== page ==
Loans keep business afloat


Ouray County firms net more than $8M in PPP funding


Ouray County businesses received more than $8 million through the Paycheck Protection Program this spring, according to data released last week by the Small Business Administration.

Nine Ouray County businesses were identified in the SBA records as recipients of loans between $150,000 and $1 million, while 215 smaller loans were made to unnamed businesses and organizations in Ouray and Ridgway.

Businesses and nonprofit organizations with fewer than 500 employees were able to apply for the funding through approved banks, and the loans were guaranteed by the SBA. Under the federal Coronavirus Aid, Relief and Economic Security (CARES) Act, the loans can be partially or fully forgiven if businesses meet certain criteria, including the percentage of the loan used to cover payroll costs.

The largest local loans went to K & K Concrete, Inc. and Ouray Silver Mines, which both received between $350,000 and $1 million, according to the SBA.

K&K co-owner Michelle Kyne said the company received about $400,000, most of which was used to keep about 17 employees paid.

While construction was deemed “essential” and allowed to continue in Ouray County, “Most of our jobs are in Telluride,” she said, and were halted completely when San Miguel County shut down the industry in March. “At that point we laid all our guys off. Then we applied and got the PPP loan, so we were able to pay them before we were able to slowly go back to work.”

Ouray Silver Mines received $421,000, and “utilized those funds for nothing but direct payroll,” Aurcana Corporation Chief Financial Officer Buck Andrews said. The loan amount was based on the number of employees in the first half of 2019, which was 16; however, they also used the money to help hire new people this spring, as they’d planned to before the pandemic. “It was a big help for us as we pressed forward on the Revenue-Virginius Mine,” he said.

Between April and June, “we went from 16 to 42 people,” Chief Executive Officer Brian Briggs said. The new employees include miners, mechanics and electricians.

“It’s been crazy, when we first started the hiring, a lot of these individuals were coming from projects in Alaska,” he said. “We’d hire them and then stuff them in isolation for 14 days.” The PPP money was used partially to pay those employees while they were in isolation, as well as for other employees who needed to quarantine after traveling for business or personal reasons.

“It was really about retaining people,” he said. “Having the PPP funds available really made that much easier. It made it a much easier choice to say ‘go home, continue to be paid, and make sure that you’re safe and the rest of us are safe.’”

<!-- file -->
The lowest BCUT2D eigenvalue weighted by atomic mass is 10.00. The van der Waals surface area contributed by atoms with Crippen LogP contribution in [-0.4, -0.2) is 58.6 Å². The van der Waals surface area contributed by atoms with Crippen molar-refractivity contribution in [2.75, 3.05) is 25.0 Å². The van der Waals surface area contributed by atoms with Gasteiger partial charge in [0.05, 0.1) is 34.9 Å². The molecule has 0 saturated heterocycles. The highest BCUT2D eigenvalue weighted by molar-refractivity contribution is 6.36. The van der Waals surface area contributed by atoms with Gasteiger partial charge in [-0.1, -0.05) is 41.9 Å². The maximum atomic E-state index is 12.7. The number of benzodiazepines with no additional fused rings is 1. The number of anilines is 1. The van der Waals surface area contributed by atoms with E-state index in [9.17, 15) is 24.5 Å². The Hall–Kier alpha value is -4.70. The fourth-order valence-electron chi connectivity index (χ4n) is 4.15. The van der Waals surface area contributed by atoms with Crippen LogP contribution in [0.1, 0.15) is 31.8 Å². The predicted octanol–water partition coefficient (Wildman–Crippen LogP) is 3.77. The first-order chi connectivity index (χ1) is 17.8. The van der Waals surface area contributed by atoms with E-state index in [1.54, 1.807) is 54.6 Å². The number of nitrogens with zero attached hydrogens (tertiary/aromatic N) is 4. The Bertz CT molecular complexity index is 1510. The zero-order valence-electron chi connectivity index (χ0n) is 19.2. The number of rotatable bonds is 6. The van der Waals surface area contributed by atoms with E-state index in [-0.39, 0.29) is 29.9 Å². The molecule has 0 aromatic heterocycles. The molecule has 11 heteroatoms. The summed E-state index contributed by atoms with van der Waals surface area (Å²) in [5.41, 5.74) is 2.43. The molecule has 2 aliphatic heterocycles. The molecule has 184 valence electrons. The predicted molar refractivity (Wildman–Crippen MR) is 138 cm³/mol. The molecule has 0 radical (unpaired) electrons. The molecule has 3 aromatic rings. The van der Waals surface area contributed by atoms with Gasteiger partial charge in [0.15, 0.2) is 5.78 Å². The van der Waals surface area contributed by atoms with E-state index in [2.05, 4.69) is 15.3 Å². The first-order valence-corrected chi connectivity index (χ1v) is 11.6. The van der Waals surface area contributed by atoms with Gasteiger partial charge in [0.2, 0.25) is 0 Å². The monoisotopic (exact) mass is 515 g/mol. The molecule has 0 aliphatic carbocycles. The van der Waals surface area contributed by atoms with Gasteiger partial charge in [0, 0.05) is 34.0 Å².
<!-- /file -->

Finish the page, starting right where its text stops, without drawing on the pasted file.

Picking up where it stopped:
According to North American Industry Classification System codes used in the SBA data, “accommodations and food service” businesses received the largest amount of money in Ouray County, at least $2,233,579.50. That includes hotels and motels, restaurants and RV parks and campgrounds. Two restaurants were among the largest recipients of PPP funds in the county: Ouray Brewery and Taco del Gnar, which each received loans in the $150,000 to $350,000 range.

Erin Eddy, owner of Ouray Brewery, said he received about $230,000, which was used to pay all year-round employees while the restaurant was closed.

Twin Peaks Lodge & Hot Springs laid off its entire staff of 40 employees in March, after hotels were ordered to close to anyone other than essential workers. The hotel and short-term condos, which are rented through the hotel, “had zero guests for over two months,” co-owner Craig Hinkson said. But while rooms were empty, “the mortgage payments still were still coming in, we had hundreds of thousands of dollars of bills coming in, and zero money coming in.”

The loan he received helped pay those mortgages, he said. “Property taxes used over half of our PPP money, but we were able to pay them on time,” Hinkson said. Some of the money was also used to hire back employees; most of the 40 who were laid off have now returned, he said.

“Without the PPP program, this year would have been a disaster. It helped a lot, it provided some liquidity,” he said.

He praised Citizens State Bank, who “pushed it through for us, and came through for us at a time when we were really quite desperate.”

Businesses in construction and retail trade, a category that includes supermarkets, liquor stores and sporting goods stores, were the next largest recipients, with more than $1 million in loans awarded to each sector.

Like K & K Concrete, Allison Construction was hit particularly hard by the shutdown in San Miguel County, which halted some of their ongoing and upcoming jobs, owner Bob Allison said. Some Ouray County projects were also slowed or stopped due to the pandemic, and “some clients didn’t want us there” due to the risk, he said. The company’s own employees also dealt with quarantine restrictions, lack of childcare when schools closed and concerns for their own health, Allison said.

With the PPP loan he received, “we were able to save 18 jobs,” he said.

Ten of the loans were made to nonprofit organizations. The largest was to Second Chance Humane Society, which received about $180,000 for 40 to 45 employees, Executive Director Kelly Goodin said.

The other loans ranged from just over $9,000 to a theater nonprofit to $64,500 to an organization working in “Other Grantmaking and Giving Services.” Two religious organizations, one each in Ridgway and Ouray, received loans of $24,000 and $16,100.